• Billington, Ray Allen. Westward Expansion: A History of the American Frontier. New York: Macmillan, 1949.

    A triumphalist and seducing story: the conquest of the wilderness, and the “winning” of the West against every “obstacle,” including nature, Indians, and Mexicans. Throughout this process, multiple frontiers (traders, farmers, miners) acted as stages of development. A new, democratic, and exceptional nation appeared: the United States.

  • Butler, Anne M., and Michael J. Lansing. The American West: A Concise History. Malden, MA: Blackwell, 2008.

    A good, concise history, informed by two strong arguments: first, “The United States created and retains its national identity in the West”; second, the West is what was regarded as the American West and changed over time with what Adelman and Aron 1999 (cited under New Concepts) defined as the transition from borderlands to bordered lands.

  • Calloway, Colin G. One Vast Winter Count: The Native American West before Lewis and Clark. Lincoln: University of Nebraska Press, 2003.

    Organized into three parts. First, Calloway historicizes the native West before 1500, explaining how the first pioneers invented changing and various cultures. Second, he analyzes what he calls the “invasion” from 1500 to 1730, when Spanish, French, and British colonizers entered the West, bringing new artifacts, guns, world economy, Christianity, and war, while native peoples stayed the dominant powers, even when “middle grounds” appeared. Third, between 1700 and 1830 a new world emerged: horses from the South deeply changed the native peoples, new wars and settlers came from the East, and smallpox nearly destroyed whole nations.

  • Hine, Robert V., and John Mack Faragher. The American West: A New Interpretive History. New Haven, CT: Yale University Press, 1999.

    Mainly organized around seemingly Turnerian frontiers and old-fashioned concepts such as the “safety valve,” but each chapter is perfectly up to date and presents a counterpoint to Billington 1949: the “frontier” can be modernized and is still useful.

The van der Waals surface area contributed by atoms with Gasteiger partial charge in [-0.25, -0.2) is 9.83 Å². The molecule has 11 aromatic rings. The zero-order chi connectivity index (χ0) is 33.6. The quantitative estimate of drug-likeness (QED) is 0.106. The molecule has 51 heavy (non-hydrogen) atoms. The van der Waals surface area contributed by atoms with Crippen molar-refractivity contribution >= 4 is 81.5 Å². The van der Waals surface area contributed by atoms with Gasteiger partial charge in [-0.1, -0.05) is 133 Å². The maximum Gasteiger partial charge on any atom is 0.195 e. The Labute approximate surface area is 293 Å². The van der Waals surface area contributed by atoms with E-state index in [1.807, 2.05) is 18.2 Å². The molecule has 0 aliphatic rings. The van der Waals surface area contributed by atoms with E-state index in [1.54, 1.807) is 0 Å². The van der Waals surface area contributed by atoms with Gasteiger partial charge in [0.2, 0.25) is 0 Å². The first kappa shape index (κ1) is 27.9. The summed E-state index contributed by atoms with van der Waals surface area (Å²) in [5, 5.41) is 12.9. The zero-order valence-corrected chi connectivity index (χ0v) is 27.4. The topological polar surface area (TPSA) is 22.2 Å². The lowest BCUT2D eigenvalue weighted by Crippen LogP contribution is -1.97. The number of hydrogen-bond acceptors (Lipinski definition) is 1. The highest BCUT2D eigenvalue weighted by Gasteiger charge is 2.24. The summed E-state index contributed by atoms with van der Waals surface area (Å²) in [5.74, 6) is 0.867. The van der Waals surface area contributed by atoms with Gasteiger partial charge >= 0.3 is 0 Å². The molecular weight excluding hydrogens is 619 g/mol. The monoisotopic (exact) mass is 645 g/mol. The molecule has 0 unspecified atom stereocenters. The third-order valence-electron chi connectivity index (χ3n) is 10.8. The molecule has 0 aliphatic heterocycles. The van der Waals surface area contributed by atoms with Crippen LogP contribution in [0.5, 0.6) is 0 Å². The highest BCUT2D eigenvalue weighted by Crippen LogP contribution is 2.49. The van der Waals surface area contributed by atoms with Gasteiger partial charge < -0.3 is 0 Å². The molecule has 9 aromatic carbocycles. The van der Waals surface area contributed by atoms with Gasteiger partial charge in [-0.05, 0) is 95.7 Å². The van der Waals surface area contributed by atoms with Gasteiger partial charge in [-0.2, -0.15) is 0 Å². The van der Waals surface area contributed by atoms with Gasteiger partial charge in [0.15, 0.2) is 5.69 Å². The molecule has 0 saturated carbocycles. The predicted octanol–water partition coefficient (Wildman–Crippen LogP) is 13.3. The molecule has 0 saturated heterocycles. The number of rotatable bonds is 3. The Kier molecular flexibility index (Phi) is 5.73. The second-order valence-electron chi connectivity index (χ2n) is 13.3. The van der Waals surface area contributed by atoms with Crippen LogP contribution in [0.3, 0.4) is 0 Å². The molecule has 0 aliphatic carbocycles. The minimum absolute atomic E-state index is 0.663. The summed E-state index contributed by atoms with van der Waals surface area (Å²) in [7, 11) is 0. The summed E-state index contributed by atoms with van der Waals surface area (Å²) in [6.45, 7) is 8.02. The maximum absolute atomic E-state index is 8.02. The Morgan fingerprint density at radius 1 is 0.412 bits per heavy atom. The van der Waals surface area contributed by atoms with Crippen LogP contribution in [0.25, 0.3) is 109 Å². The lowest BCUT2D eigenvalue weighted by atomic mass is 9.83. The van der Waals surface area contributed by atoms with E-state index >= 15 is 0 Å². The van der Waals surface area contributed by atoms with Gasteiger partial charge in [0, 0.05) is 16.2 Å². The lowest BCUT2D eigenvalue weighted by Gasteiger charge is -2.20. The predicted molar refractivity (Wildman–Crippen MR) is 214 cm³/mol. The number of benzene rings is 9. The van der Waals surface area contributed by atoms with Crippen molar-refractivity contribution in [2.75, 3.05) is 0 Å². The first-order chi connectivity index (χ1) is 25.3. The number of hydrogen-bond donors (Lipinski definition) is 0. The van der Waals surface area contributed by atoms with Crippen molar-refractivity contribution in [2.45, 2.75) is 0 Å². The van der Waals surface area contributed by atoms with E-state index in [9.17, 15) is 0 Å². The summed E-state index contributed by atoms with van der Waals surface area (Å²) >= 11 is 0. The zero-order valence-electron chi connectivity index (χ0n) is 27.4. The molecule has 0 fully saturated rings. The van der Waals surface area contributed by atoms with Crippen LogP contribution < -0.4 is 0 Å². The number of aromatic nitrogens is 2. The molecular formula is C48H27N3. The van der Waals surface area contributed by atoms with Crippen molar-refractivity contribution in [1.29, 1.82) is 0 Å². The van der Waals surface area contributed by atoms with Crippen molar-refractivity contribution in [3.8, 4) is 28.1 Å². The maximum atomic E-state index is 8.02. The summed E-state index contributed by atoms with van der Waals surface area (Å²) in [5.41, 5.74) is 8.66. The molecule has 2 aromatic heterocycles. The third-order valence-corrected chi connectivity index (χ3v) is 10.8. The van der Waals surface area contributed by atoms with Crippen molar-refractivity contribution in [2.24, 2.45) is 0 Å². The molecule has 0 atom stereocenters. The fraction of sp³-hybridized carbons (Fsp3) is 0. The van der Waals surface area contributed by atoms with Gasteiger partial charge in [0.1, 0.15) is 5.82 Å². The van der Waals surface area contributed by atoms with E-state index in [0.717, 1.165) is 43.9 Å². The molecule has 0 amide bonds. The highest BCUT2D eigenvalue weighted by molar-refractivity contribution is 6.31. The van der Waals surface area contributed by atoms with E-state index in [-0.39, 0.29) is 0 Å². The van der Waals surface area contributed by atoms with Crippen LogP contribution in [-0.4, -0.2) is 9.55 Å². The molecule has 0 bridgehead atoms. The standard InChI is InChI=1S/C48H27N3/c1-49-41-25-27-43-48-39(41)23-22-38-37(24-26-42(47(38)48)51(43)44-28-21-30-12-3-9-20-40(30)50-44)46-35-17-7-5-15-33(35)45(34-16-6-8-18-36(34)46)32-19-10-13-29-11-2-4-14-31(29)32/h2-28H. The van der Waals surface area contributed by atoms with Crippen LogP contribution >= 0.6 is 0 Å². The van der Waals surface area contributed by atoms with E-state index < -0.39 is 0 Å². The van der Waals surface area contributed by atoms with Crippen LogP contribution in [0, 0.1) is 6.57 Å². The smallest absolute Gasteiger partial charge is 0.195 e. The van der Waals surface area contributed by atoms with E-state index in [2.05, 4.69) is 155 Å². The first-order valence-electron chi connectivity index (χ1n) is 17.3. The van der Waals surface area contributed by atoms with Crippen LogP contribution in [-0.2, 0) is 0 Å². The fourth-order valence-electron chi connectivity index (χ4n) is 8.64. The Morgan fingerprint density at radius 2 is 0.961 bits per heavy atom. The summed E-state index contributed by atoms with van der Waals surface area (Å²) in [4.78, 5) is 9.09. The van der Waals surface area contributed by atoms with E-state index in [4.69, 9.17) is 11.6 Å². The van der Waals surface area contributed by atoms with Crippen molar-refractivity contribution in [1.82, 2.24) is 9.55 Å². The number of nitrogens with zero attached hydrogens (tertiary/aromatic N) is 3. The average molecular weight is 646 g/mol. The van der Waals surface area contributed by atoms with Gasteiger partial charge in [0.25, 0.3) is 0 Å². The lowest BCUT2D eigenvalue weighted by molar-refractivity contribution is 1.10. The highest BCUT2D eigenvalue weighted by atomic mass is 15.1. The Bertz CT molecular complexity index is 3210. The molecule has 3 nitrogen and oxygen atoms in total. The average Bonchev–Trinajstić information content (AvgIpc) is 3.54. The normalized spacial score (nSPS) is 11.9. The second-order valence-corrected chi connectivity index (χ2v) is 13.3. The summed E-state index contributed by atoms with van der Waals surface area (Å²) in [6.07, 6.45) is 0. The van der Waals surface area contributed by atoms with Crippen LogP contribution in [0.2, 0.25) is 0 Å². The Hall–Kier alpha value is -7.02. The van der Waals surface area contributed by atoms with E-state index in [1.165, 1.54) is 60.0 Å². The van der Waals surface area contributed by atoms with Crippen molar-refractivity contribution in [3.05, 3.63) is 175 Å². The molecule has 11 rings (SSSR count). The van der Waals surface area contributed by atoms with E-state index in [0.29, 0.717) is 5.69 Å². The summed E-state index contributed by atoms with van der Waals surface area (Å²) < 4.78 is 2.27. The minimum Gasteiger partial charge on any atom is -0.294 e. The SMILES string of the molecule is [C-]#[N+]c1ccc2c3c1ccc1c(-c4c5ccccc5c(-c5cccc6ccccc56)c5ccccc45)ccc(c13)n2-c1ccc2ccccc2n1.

• Hyde, Anne F. Empires, Nations & Families: A History of the North American West, 1800–1860. Lincoln: University of Nebraska Press, 2011.

    Argues the early 19th century still belonged to a “first colonial” world, studying the “continental web of family trade.” From 1840 onward, the West was subject to the US nation-building process, through war with Mexico and native nations and new migrations. Some phenomena studied by New Western historians (federal government and capitalism) are less present in Hyde’s narrative.

  • Limerick, Patricia N. The Legacy of Conquest: The Unbroken Past of the American West. New York: W. W. Norton, 1987.

    Limerick defines the “West” as a place conquered by capitalists and bureaucrats and still burdened after 1890 by that conquest’s heritage: racism, violence, and exploitation. A “contest for property and profit . . . and cultural dominance” characterized the West and led Limerick to write a more inclusive history, by tying all the diverse groups into the same narrative.

  • Milner, Clyde A., II, Carol A. O’Connor, and Martha A. Sandweiss, eds. The Oxford History of the American West. New York: Oxford University Press, 1994.

    The Turnerian turning point of 1890 is still here, in addition to the way the book is topically organized, with stimulating chapters about federal government, global economy, environmental history of western capitalism, migrations as “a saga of families,” and violence, and a whole section on the interpretation of the West.

  • White, Richard. “It’s Your Misfortune and None of My Own”: A New History of the American West. Norman: University of Oklahoma Press, 1991.

    Four years after Limerick 1987, White published another New Western overview. He begins his narrative in 1803, when the United States bought Louisiana, and closes it in the 1990s. This is a regional history of a conquered place, with emphasis on structural forces: federal government (as explorer, conqueror, landowner, lawmaker), capitalists (and the West’s integration into the world economy), migrants, and social conflicts.